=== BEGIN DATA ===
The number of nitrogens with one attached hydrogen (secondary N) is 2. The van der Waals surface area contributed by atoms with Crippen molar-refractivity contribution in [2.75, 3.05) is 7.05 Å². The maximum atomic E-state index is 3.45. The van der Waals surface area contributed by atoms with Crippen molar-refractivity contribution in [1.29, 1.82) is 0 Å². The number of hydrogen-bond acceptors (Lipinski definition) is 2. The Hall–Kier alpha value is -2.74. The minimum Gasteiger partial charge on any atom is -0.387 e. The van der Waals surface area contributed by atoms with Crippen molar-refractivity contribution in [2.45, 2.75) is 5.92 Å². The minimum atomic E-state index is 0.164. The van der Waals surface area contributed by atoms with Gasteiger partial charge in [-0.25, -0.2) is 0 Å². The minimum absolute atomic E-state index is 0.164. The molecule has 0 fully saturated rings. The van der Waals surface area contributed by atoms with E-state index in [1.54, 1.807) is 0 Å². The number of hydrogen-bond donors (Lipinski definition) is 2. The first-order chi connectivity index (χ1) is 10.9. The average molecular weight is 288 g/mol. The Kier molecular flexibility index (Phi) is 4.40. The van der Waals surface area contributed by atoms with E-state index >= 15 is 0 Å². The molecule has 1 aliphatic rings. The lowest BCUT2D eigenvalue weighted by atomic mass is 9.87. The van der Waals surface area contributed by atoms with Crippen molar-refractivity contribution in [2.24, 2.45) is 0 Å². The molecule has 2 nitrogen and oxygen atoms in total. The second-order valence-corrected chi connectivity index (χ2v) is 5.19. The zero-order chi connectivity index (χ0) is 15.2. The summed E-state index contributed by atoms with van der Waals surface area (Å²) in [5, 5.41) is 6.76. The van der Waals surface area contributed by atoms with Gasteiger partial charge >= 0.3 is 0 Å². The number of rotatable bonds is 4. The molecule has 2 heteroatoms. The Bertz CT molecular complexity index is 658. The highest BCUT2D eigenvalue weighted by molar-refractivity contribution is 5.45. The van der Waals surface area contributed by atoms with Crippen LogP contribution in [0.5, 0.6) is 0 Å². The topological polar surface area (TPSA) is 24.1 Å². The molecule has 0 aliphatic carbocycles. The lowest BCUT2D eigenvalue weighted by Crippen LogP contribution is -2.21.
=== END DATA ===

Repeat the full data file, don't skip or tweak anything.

The number of nitrogens with one attached hydrogen (secondary N) is 2. The van der Waals surface area contributed by atoms with Crippen molar-refractivity contribution in [2.75, 3.05) is 7.05 Å². The maximum atomic E-state index is 3.45. The van der Waals surface area contributed by atoms with Crippen molar-refractivity contribution in [1.29, 1.82) is 0 Å². The number of hydrogen-bond acceptors (Lipinski definition) is 2. The Hall–Kier alpha value is -2.74. The minimum Gasteiger partial charge on any atom is -0.387 e. The van der Waals surface area contributed by atoms with Crippen molar-refractivity contribution in [2.45, 2.75) is 5.92 Å². The minimum atomic E-state index is 0.164. The van der Waals surface area contributed by atoms with Gasteiger partial charge in [-0.25, -0.2) is 0 Å². The minimum absolute atomic E-state index is 0.164. The molecule has 0 fully saturated rings. The van der Waals surface area contributed by atoms with E-state index in [1.54, 1.807) is 0 Å². The number of hydrogen-bond donors (Lipinski definition) is 2. The first-order chi connectivity index (χ1) is 10.9. The average molecular weight is 288 g/mol. The Kier molecular flexibility index (Phi) is 4.40. The van der Waals surface area contributed by atoms with E-state index >= 15 is 0 Å². The molecule has 1 aliphatic rings. The lowest BCUT2D eigenvalue weighted by atomic mass is 9.87. The van der Waals surface area contributed by atoms with Crippen molar-refractivity contribution in [2.24, 2.45) is 0 Å². The molecule has 2 nitrogen and oxygen atoms in total. The second-order valence-corrected chi connectivity index (χ2v) is 5.19. The zero-order chi connectivity index (χ0) is 15.2. The summed E-state index contributed by atoms with van der Waals surface area (Å²) in [5, 5.41) is 6.76. The van der Waals surface area contributed by atoms with Gasteiger partial charge >= 0.3 is 0 Å². The number of rotatable bonds is 4. The molecule has 2 heteroatoms. The Bertz CT molecular complexity index is 658. The highest BCUT2D eigenvalue weighted by molar-refractivity contribution is 5.45. The van der Waals surface area contributed by atoms with Crippen LogP contribution in [0.5, 0.6) is 0 Å². The topological polar surface area (TPSA) is 24.1 Å². The molecule has 0 aliphatic carbocycles. The lowest BCUT2D eigenvalue weighted by Crippen LogP contribution is -2.21.